Despite few, if any, changes over the past couple of years, the Suzuki RM-Z450
has been one of our favorite mounts for a day at the MX track. Even so we felt the big ‘Zuk was getting long in the tooth and were ready for a change from Team Yellow. When the 2013 RM-Z model press release hit our inboxes you could almost hear the collective yawn echo through the So-Cal office. But then we read further and our despair turned to hope. Although the 2013 model looks almost identical to the 2012, it’s what under that yellow and black plastic that matters. Would our first outing on the latest RM-Z450 be everything we hoped it could be?
decided to invite the press to sample the 2013 RM-Z at its private Supercross test track in Corona, California. A questionable move on their part? How could mere mortals such as ourselves ride the very same dirt that Brett Metcalfe shreds to prepare for his SX season? Even our always-stylish ringer, Matt Armstrong, was sweating bullets, as he would be hitting the road for his wedding just a few days later. On arrival our fears were diminished when we were greeted with a reworked and tamed track that resembled a state fairgrounds race track rather than something that could break us in two. So it was time to get down to it, but first – the technical details.
As mention earlier, it would easy to mistake the 2013 Suzuki RM-Z450 for a 2012 model, but subtle (very subtle) visual cues
The 2013 Suzuki RM-Z450 gets the second generation of Showa's SFF fork.
set it apart. A yellow front number plate and black rear fender are the most noticeable changes to the look of the RM-Z. Bold new graphics finish off the visual aspect. A change to the bodywork that isn’t easily seen is narrowing of the radiator shrouds at the junction between the seat and tank area for a flatter transition between the two to make gripping the bike easier.
The only other visual clue of changes on the RM-Z is the red anodized fork caps. For 2013 Suzuki has added Showa Separate Function Forks to the front end, but these are the second generation of this design. Various changes have been made to the second-generation SFF units. Most notable is the larger size of 48mm (from 47mm) for increased rigidity and smoother operation. Just about every internal part has also been enlarged by one to two millimeters for even more strength to lessen the flex discrepancy between the left and right fork. This increases stability during braking and hard landings. The spring stack in the right fork has also been inverted to give it a plusher feel while still being stiff for heavy landings. Out back the changes are not as drastic with just a change to the size and shape of the rear linkage bolts from 12mm to 14mm for easier maintenance and better bump absorption.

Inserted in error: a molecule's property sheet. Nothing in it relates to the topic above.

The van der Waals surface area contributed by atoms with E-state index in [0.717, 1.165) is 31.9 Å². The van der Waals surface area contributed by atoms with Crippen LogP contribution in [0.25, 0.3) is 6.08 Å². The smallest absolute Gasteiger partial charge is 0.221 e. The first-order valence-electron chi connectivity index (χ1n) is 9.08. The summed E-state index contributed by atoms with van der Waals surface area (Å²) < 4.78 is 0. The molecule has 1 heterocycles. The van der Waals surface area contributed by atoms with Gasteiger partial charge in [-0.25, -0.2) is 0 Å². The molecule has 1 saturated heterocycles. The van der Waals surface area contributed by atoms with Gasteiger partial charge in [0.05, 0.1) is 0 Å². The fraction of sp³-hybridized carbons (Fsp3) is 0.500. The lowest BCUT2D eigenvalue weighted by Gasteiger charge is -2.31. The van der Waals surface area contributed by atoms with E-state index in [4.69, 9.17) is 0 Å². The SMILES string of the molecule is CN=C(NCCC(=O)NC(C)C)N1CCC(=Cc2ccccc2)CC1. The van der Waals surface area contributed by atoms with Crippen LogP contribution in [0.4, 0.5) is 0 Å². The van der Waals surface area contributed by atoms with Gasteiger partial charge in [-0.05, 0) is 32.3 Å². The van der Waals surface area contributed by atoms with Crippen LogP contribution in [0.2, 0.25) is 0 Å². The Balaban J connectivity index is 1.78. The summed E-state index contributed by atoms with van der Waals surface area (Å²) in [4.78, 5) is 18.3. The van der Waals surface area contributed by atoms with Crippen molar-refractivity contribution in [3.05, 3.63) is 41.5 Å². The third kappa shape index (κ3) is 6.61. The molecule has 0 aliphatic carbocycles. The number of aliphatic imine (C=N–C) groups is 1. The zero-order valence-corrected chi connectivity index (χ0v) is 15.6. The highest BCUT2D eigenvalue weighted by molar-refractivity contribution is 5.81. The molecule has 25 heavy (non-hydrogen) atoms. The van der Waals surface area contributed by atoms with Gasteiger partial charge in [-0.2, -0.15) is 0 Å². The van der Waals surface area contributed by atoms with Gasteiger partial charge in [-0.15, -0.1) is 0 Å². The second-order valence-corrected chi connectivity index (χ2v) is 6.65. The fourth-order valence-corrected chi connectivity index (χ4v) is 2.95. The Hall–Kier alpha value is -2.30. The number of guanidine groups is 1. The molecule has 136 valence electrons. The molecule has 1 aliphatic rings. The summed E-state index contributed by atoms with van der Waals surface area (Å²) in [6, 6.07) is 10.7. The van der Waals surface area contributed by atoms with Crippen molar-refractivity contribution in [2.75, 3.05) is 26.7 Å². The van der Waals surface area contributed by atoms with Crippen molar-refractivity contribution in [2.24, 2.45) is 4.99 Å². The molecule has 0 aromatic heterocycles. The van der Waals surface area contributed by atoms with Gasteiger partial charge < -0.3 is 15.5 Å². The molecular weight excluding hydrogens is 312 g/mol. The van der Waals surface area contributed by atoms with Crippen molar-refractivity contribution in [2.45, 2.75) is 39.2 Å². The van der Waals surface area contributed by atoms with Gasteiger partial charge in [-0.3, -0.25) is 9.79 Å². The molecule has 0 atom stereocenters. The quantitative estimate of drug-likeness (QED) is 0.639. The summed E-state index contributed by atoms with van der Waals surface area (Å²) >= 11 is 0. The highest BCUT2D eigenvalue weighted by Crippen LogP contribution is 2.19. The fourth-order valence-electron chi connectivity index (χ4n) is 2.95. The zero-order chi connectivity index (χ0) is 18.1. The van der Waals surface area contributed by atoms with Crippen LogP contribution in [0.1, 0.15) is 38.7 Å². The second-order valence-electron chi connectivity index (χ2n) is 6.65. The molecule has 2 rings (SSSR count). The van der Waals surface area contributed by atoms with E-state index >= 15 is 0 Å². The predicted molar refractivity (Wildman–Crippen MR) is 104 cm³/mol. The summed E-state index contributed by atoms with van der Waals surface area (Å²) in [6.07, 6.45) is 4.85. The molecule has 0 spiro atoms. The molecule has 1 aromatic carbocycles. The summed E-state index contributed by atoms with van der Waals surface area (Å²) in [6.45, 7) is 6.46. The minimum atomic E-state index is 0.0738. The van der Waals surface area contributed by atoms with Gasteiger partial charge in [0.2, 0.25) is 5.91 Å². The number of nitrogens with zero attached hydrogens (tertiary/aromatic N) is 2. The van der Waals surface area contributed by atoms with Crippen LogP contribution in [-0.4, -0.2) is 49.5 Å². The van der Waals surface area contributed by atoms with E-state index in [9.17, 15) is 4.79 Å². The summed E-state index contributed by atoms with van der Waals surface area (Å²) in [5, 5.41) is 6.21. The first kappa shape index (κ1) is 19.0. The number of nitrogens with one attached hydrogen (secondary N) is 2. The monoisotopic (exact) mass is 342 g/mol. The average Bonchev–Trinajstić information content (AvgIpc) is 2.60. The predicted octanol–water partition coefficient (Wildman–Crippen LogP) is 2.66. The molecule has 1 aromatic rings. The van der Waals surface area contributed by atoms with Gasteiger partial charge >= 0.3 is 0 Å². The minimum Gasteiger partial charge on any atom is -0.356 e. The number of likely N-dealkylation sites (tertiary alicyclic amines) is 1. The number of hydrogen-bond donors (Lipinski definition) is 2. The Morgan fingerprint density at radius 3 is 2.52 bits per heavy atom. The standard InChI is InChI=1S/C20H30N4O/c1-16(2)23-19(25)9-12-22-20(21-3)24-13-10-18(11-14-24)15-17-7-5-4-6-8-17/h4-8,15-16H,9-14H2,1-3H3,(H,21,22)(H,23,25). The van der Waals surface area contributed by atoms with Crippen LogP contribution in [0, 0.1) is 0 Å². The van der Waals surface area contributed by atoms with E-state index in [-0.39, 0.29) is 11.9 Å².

The aluminum chassis received a few tweaks as well in an effort to improve side-to-side handling. Suzuki’s engineers changed the shape of the motor mounts to make the frame and motor relationship stiffer. Then the lower subframe connection was altered to firm up the flex characteristics and improve rider feedback from the rear suspension.
The 2013 Suzuki RM-Z450 gets a new piston, intake camshaft, reshaped transmission gears and muffler.
Internal updates are numerous. The piston has been lightened by 13% without sacrificing any strength while the connecting rod is lighter as well, combining for a 9% overall reduction in weight. Additionally, the piston pin gets a DLC (Diamond Like Coating) treatment. In a search for more mid-range and easy-to-control power the intake cam gets a new profile with more lift. To complement the new power characteristics and to conform to FIM sound levels the internals of the muffler have been changed, and the end cap is held with bolts rather than rivets to facilitate easy changing of the muffler packing. On the intake side, the airbox has also been modified to increase the bottom to mid-range hit while quieting intake noise.
The transmission also got an overhaul with the reshaping of 2nd, 3rd, 4th and 5th gears for more precise gear changes. The shift cam and stopper plate also received attention to boost the shift feel. Finally the countershaft sprocket is now held by a bolt rather than a circlip to better control the load from the suspension and traction forces on the driveshaft.
Powering the electrical system, the magneto output has been increased by 8% to power a higher output ignition coil and for quicker starting. New ECM settings double the ignition energy with higher processing performance. The location of the interchangeable EFI coupler has been moved from behind the front number plate to beneath the left radiator shroud.